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- Steve Damadeo, The Boston Consulting Group
Many companies would like to think they're mobile first, but few really are.
A mobile-first strategy is not as simple as giving employees phones, spending on mobile communications and implementing a bring your own device policy. That simply means you allow mobile devices. And it's not building an application and deploying it to mobile devices. That's just software deployment. A mobile-first mentality isn't about written documents or lines of code. It's an organizational attitude and approach that focuses on user needs and truly empowers employees.
In a previous column, Brian Katz, whose place I'm humbled to be taking, wrote about the focus on user needs (FUN) principle. He couldn't have been more right about the importance of taking a user-centric approach to mobility. A mobile-first strategy means you design everything -- from infrastructure to applications -- around the idea of offering a consistently positive experience to every user, everywhere, every time, on every device.
Focusing on user needs: That's what being a mobile-first business is all about.
So what do your users need? Every organization is different when it comes to the details, but there are a few commonalities. People must be able to access the information required to make informed business decisions -- from whenever they want it, and however they connect to it. I may want to quickly pull up real-time IT service statistics on my phone during a conversation with my CIO. The CFO might need to look up profit and loss statements on his laptop in a meeting. The COO could require access shipment information while walking the production floor with her tablet. And the CEO may need to view the company's key performance indicators while updating a presentation on an airplane.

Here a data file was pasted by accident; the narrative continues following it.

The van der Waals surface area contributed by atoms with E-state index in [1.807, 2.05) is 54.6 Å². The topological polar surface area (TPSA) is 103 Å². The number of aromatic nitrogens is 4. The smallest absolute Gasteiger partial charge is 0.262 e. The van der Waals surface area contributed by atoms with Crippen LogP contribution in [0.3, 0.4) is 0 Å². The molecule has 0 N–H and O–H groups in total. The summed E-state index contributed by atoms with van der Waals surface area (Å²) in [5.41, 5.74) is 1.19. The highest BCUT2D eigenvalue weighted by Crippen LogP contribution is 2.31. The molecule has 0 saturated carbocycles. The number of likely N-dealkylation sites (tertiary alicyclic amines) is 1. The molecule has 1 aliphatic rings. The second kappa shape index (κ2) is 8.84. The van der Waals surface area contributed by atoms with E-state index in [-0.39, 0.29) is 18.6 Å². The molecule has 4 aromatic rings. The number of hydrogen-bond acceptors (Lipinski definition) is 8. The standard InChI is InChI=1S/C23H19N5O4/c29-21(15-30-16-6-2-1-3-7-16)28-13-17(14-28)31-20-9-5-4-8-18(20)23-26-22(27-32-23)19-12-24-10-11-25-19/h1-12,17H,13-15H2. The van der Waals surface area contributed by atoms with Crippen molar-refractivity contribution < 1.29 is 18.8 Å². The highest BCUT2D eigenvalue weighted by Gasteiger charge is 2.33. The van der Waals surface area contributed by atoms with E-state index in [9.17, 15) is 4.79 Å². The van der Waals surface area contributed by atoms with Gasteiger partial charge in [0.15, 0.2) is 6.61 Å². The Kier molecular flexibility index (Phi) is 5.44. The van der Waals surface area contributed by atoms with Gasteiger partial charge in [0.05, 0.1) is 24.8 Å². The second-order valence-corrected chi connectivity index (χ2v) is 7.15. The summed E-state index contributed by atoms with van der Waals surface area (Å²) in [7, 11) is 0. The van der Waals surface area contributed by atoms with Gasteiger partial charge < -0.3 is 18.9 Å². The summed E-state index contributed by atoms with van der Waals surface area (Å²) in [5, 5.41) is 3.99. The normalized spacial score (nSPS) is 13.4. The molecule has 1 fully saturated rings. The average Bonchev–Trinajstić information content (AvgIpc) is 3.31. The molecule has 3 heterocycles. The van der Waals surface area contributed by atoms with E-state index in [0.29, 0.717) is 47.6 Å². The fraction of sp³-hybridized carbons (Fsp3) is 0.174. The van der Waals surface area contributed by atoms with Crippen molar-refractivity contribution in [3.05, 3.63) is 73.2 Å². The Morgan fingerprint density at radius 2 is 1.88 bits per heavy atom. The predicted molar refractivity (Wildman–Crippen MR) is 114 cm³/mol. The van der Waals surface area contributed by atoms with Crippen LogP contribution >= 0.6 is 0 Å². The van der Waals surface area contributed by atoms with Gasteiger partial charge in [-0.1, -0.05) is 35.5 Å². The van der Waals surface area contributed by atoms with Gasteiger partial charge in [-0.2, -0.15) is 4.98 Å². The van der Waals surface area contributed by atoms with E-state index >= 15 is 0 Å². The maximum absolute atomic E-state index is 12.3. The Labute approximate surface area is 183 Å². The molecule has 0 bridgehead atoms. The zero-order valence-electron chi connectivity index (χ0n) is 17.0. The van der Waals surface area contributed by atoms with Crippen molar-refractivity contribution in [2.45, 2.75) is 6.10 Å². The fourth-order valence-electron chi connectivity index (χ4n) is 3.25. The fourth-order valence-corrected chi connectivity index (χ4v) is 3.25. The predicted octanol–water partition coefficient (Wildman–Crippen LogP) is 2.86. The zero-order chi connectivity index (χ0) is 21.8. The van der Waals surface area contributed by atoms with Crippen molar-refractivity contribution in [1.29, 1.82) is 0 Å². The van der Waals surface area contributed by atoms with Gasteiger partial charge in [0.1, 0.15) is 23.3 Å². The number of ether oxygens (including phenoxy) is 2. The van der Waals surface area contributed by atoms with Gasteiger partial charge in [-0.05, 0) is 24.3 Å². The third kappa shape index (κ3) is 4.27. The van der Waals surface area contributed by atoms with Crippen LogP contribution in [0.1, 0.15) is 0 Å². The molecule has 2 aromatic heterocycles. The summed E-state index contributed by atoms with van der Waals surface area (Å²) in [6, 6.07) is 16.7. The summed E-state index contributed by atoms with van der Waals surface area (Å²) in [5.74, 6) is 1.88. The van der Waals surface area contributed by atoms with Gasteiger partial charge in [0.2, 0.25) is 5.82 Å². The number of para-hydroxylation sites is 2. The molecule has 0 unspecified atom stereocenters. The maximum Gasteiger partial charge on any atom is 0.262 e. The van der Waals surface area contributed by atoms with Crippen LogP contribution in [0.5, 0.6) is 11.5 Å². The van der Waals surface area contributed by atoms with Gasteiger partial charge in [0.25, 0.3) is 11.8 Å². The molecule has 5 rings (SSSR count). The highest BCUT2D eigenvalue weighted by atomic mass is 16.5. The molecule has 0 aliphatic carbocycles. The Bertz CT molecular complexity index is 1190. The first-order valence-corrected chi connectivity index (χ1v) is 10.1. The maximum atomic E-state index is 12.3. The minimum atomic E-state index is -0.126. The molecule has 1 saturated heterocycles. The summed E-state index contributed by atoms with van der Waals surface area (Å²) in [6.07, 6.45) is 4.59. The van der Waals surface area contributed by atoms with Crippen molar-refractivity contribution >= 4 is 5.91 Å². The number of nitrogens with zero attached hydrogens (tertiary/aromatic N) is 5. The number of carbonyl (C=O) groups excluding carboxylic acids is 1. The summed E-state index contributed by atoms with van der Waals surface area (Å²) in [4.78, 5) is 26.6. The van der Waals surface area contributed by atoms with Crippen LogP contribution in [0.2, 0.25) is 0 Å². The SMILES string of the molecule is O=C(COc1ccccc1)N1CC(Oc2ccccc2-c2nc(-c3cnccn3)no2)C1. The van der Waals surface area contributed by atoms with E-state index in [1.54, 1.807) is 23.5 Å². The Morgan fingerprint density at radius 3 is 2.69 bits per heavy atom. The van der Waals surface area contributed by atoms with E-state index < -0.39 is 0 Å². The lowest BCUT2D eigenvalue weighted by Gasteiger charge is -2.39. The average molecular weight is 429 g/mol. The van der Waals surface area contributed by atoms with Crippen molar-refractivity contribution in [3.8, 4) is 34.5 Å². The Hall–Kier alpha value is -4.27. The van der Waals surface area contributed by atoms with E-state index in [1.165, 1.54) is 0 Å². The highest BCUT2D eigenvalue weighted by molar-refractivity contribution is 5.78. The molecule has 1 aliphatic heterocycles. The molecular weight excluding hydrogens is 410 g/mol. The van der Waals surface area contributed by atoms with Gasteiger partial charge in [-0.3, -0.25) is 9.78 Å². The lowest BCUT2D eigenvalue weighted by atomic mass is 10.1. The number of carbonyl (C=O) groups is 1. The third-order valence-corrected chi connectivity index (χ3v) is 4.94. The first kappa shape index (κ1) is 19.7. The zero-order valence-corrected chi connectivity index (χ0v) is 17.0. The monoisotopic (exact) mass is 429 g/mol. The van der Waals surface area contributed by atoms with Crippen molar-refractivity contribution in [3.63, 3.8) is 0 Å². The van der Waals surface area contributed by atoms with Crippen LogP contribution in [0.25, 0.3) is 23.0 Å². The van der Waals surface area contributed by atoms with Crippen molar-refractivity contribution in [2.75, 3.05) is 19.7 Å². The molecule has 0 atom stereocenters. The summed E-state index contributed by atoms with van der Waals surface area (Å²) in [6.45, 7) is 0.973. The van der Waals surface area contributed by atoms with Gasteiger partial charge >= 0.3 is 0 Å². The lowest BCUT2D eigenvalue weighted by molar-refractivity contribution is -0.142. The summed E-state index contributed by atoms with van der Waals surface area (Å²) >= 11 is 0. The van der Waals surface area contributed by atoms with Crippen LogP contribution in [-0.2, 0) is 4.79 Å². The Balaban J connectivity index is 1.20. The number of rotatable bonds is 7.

Knowing the needs of your different user groups: That's what being a mobile-first business is all about.
Designing apps for multiple mobile platforms is a big part of becoming a mobile-first business as well. Traditionally, developers would design applications natively for a particular platform, and IT would standardize the hardware so it could be secure in knowing it worked. These days, IT doesn't have control over platforms or hardware anymore; the users do. Whatever developers write has to work with Microsoft Windows, Google Android and Apple iOS and Mac OS X. The era of standardization is dead.
Being flexible to all form factors and platforms: That's what being a mobile-first business is all about.
It's funny to think that a couple of years ago we used to talk about the importance of geofencing. These days, that philosophy looks laughable. There are no geographic boundaries anymore. Whether I'm in the office or on a plane, I can get my job done and help move a company forward. When you create an environment where that is possible, you've created a mobile-first strategy for your business.
This article originally appeared in the July/August issue of the Modern Mobility e-zine.
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